This one isn't even close. BLTC is just brilliant. I think that YCALWB is rated so high because of the two hit singles...
Hmm ... I like Exile in Guyville, and I've never heard Whitechocolatespacegg. Time to catch up, I guess ...
Miguel and Tim -
I'll tell you what, it's been years since I listened to Whitechocolatespaceegg. I've got a cassette of it somewhere so I'll give it another listen.
My recollection is that she uses her upper register a whole lot more than she did on Exile.... That doesn't mean that she wasn't "singing" when she used her lower register, she was just doing so to a different (and I think better) effect. And I agree that overall she was more confident in her singing on the later album (although she does sound really strong on the repeating chorus of "Stratford-on-Guy").
However, she just isn't all that great a singer. If I want to listen to great singing, Liz Phair is one of the last artists I turn to. She worked with her limitations on Exile, and my recollection is she exposed them on Whitechocolate.... Take "Polyester Bride," a really nice sing-songy composition. Everytime she swoops up to "away from here" at the end of the chorus, I cringe a little.
As for production... I love the production on Exile on Guyville. It is decidedly not clean. It's as scuzzy as many of her songs. But it wasn't hiding her voice... it was a complement to her really interesting delivery on that album.
I realize this is not an opinion that everyone shares. I have a friend who is a producer who likes things much cleaner. In the mid-90's he was preparing to produce the debut album for Patti Rothberg, a female singer-songwriter (_Between the 1 and the 9_, 4 stars on Allmusic, check it out!). He was given Exile... and Whipsmart to listen to for some ideas, and really didn't like what Brad Wood did with her. He wanted something much cleaner and crisper (and IMHO, it worked for Rothberg).
Anyway, I don't want to come back too hard at you both (opinions are no fun if they're shared by everybody), not to mention hijack this thread. I will give Whitechocolate... another try.
I second Better Living Through Chemistry. By far his best!
And I, also, have not listened to Whitechocolatespaceegg. But I keep hearing some good things about it, and I recently discovered that my favorite critic enjoys it. So I really have a mind to check it out.
I think Blur's 13 is brilliant, it's one of my favorite albums. As much as I love Parklife I'd 13 over it any day.
Also, Sister over Daydream Nation.
she doesn't sound too bad in Polyester Bride. I think it's one of the last two songs on Guyville: "Baby I'm Tired!!!!!!!!! of fighting." It sounds like she gave up half way through the chorus. I know the production maybe made her voice sound a little more accessible but nowadays rappers and pop stars are doing far worse. I guess spaceegg is starting to get a big following. The people who dispise her debut and he people that dispised her s/t record might find common ground in whitechocolatespaceegg. It seems to fall right in the middle of the two.
Oh yeah "Treat Me Like Dirt" by Patti Rothberg was one of my favorite songs of the 90s.
New york > Transformer
Yerself Is Steam > Deserters Songs
Let It Bleed > Exile On Main Street
Clear Spot > Trout Mask Replica
Transmissions... > Soft Bulletin
Exile in Guyville is the better Liz Phair album, but for me the latter album was the first example of what I appropriately call whitechocolatespaceegg syndrome, wherein a previously cherished album is played by a loved one to the point that you never ever want to hear it again.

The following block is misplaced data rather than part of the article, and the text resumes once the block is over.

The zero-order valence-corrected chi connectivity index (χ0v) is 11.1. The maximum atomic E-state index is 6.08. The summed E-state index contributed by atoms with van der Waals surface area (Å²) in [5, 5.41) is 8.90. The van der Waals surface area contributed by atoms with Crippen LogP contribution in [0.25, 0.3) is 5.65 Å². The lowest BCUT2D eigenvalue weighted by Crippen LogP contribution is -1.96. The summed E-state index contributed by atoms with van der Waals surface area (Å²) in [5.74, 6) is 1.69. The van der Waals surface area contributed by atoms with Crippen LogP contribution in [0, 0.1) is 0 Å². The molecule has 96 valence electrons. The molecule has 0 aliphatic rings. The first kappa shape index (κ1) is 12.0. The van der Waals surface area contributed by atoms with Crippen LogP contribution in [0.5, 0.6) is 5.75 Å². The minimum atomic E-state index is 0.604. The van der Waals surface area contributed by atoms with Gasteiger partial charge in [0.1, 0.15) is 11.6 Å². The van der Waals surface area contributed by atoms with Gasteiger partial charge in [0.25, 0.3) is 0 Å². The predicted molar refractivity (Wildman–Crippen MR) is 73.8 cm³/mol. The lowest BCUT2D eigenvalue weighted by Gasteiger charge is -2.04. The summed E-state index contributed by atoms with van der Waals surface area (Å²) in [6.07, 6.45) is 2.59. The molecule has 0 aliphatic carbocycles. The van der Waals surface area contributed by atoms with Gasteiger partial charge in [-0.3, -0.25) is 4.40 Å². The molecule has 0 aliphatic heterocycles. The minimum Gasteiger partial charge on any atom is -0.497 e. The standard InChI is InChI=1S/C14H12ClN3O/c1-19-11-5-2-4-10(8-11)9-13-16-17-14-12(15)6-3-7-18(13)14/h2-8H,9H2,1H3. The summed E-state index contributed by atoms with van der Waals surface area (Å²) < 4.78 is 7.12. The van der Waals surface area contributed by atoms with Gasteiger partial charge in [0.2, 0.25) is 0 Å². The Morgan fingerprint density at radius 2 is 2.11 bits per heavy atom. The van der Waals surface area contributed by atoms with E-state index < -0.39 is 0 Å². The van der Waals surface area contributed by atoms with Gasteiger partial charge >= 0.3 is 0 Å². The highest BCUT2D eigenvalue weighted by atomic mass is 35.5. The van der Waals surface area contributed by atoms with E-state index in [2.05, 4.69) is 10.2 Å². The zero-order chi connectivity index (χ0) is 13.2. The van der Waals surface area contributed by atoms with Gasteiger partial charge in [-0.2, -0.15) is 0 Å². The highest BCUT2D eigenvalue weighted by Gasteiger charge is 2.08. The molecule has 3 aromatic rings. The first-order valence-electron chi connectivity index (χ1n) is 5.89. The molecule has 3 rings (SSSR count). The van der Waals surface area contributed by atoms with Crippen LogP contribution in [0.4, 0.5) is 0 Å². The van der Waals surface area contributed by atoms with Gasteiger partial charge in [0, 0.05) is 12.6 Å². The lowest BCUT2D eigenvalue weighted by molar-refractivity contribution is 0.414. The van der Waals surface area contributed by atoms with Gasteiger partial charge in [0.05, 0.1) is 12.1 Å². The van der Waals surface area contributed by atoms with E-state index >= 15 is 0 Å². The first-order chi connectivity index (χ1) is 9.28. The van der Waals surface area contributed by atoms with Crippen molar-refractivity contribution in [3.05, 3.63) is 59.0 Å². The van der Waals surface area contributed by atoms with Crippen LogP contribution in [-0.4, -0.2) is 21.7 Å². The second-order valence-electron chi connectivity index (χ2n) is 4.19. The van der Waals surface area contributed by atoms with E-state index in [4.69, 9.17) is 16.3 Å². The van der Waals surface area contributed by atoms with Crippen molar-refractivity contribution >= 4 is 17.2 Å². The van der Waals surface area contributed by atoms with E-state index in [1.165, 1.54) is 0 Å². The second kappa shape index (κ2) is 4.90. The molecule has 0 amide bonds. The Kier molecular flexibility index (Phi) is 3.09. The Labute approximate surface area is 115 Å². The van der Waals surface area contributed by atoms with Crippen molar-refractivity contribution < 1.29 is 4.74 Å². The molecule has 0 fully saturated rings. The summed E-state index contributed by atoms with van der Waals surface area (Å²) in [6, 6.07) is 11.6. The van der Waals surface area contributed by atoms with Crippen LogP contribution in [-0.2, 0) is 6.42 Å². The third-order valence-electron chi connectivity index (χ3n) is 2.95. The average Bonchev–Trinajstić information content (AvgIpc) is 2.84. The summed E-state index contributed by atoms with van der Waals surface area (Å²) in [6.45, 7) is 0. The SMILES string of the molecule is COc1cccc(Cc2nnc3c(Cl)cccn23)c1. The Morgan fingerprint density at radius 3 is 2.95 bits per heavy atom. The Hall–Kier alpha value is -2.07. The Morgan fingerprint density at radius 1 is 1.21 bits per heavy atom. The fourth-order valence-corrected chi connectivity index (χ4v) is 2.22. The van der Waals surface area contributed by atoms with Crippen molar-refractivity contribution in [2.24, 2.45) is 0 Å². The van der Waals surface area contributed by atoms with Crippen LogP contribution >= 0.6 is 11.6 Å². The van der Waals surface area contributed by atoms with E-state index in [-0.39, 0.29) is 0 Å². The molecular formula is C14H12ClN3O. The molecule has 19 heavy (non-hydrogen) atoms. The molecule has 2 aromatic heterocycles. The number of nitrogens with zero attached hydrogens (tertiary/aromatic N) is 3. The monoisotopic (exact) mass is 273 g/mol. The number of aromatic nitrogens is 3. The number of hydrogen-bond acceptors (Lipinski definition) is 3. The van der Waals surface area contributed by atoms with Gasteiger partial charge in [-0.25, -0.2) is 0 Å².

The other obvious examples of this are In The Aeroplane Over The Sea and The Velvet Underground's third album (which I used to think was better than VU & Nico).
Glad to see someone remembers Patti Rothberg. "Treat Me Like Dirt" is a great song... it should have been her first single.
Good call on the Mercury Rev, Ed.
Personally, I think Deserter's Songs is one of the band's worst. Boces and Yerself Is Steam are both way better, and See You On The Other Side is its equal.
Dirty > Daydream Nation
Mezzanine > Blue Lines
( ) > Agaetis Byrjun
Songs From Northern Britain > Bandwagonesque
I Am Not Afraid of You and I Will Beat Your Ass > I Can Hear the Heart Beating As One
Permanent Waves > Moving Pictures
VU > VU & Nico
Talkie Walkie > Moon Safari
Ocean Beach > Red House Painters (Rollercoaster)
So, I (downloaded and) listened to Phair's whitechocolatespaceegg and... it's pretty damn good. I have you folks to thank for getting me to hear it.
I wouldn't say it's better than Exile In Guyville, but it certainly isn't much weaker. After how pop she went with her second album, Whip-Smart, I gave up on her. So I was surprised to find how un-pop whitechocolatespaceegg was.
No Doubt: Return Of Saturn > Tragic Kingdom >>>> Rock Steady
I also perfer Free All Angels by Ash to their highest ranked 1977.
Yes, I meant TUMBLEWEED CONNECTION. My bad..typing from work and my memory failed me.
"The Crane Wife" is the worst by the Decemberists. "Castaways & Cutouts" and "Picaresque" are much better!
The Stones seem like good fodder for a lot of people here. I'll stay to >100 place differences after the first two:
Sticky Fingers > Exile on Main Street
Rubber Soul > Revolver
Loaded > VU & Nico
Fear of Music > Remain in Light
Sea Change > Odelay
Stand > There's A Riot Goin' On
Ray of Light > Like a Prayer
Low-Life > Technique
This Is Hardcore > Different Class
Tumbleweed Connection > Goodbye Yellow Brick Road
Vitalogy > Ten
Exit Planet Dust > Dig Your Own Hole
That seems like a good stopping point.
I've actually heard nothing by the Decemberists and New Order besides The Crane Wife and Technique. I'll be sure to check out Castaways, Picaresque, and Low-Life. Oh, and I listened to Sigur Ros' () a few days ago and, if not better than Agaetis Byrjun, it's definitely just as good. Thanks musictoad.
This thread has helped me listen to some older stuff I totally missed. Mission accomplished!